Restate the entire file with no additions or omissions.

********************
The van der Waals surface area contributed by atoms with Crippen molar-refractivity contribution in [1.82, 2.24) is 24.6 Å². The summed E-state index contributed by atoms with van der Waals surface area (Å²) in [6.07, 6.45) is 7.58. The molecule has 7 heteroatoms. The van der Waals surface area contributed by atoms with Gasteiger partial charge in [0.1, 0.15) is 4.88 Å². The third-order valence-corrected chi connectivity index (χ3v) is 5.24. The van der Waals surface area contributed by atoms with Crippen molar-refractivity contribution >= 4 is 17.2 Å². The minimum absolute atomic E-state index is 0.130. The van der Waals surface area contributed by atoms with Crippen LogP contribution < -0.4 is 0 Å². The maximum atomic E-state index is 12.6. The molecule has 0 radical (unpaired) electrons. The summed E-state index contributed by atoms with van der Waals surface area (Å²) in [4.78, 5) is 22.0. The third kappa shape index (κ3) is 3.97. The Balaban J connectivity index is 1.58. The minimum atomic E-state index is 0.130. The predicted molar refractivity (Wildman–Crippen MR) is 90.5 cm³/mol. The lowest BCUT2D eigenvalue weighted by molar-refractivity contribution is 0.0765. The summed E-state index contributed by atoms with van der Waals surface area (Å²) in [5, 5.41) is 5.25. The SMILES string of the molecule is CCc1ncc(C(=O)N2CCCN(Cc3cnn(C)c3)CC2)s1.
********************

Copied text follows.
The van der Waals surface area contributed by atoms with Crippen molar-refractivity contribution in [1.82, 2.24) is 24.6 Å². The summed E-state index contributed by atoms with van der Waals surface area (Å²) in [6.07, 6.45) is 7.58. The molecule has 7 heteroatoms. The van der Waals surface area contributed by atoms with Gasteiger partial charge in [0.1, 0.15) is 4.88 Å². The third-order valence-corrected chi connectivity index (χ3v) is 5.24. The van der Waals surface area contributed by atoms with Crippen molar-refractivity contribution >= 4 is 17.2 Å². The minimum absolute atomic E-state index is 0.130. The van der Waals surface area contributed by atoms with Crippen LogP contribution < -0.4 is 0 Å². The maximum atomic E-state index is 12.6. The molecule has 0 radical (unpaired) electrons. The summed E-state index contributed by atoms with van der Waals surface area (Å²) in [4.78, 5) is 22.0. The third kappa shape index (κ3) is 3.97. The Balaban J connectivity index is 1.58. The minimum atomic E-state index is 0.130. The predicted molar refractivity (Wildman–Crippen MR) is 90.5 cm³/mol. The lowest BCUT2D eigenvalue weighted by molar-refractivity contribution is 0.0765. The summed E-state index contributed by atoms with van der Waals surface area (Å²) in [5, 5.41) is 5.25. The SMILES string of the molecule is CCc1ncc(C(=O)N2CCCN(Cc3cnn(C)c3)CC2)s1.